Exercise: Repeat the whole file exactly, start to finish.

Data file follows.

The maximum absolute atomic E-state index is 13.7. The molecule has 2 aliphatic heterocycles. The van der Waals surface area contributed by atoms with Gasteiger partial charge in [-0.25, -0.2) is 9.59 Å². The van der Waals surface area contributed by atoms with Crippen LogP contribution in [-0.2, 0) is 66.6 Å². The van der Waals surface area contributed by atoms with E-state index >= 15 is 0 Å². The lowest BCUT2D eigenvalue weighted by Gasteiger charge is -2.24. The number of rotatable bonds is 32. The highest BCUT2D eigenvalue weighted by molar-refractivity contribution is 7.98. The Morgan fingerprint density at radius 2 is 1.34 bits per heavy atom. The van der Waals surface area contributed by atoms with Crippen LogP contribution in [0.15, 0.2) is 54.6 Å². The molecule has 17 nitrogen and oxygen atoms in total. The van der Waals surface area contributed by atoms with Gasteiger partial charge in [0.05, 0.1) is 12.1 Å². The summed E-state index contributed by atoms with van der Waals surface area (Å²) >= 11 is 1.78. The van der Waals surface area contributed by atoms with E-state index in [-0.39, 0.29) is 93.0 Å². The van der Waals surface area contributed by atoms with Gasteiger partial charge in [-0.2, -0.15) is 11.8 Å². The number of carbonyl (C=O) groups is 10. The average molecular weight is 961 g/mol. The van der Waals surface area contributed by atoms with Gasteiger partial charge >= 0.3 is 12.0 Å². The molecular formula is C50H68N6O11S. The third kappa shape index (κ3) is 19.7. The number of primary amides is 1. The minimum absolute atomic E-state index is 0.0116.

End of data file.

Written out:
The maximum absolute atomic E-state index is 13.7. The molecule has 2 aliphatic heterocycles. The van der Waals surface area contributed by atoms with Gasteiger partial charge in [-0.25, -0.2) is 9.59 Å². The van der Waals surface area contributed by atoms with Crippen LogP contribution in [-0.2, 0) is 66.6 Å². The van der Waals surface area contributed by atoms with E-state index >= 15 is 0 Å². The lowest BCUT2D eigenvalue weighted by Gasteiger charge is -2.24. The number of rotatable bonds is 32. The highest BCUT2D eigenvalue weighted by molar-refractivity contribution is 7.98. The Morgan fingerprint density at radius 2 is 1.34 bits per heavy atom. The van der Waals surface area contributed by atoms with Crippen LogP contribution in [0.15, 0.2) is 54.6 Å². The molecule has 17 nitrogen and oxygen atoms in total. The van der Waals surface area contributed by atoms with Gasteiger partial charge in [0.05, 0.1) is 12.1 Å². The summed E-state index contributed by atoms with van der Waals surface area (Å²) >= 11 is 1.78. The van der Waals surface area contributed by atoms with E-state index in [-0.39, 0.29) is 93.0 Å². The van der Waals surface area contributed by atoms with Gasteiger partial charge in [-0.2, -0.15) is 11.8 Å². The number of carbonyl (C=O) groups is 10. The average molecular weight is 961 g/mol. The van der Waals surface area contributed by atoms with Gasteiger partial charge >= 0.3 is 12.0 Å². The molecular formula is C50H68N6O11S. The third kappa shape index (κ3) is 19.7. The number of primary amides is 1. The minimum absolute atomic E-state index is 0.0116.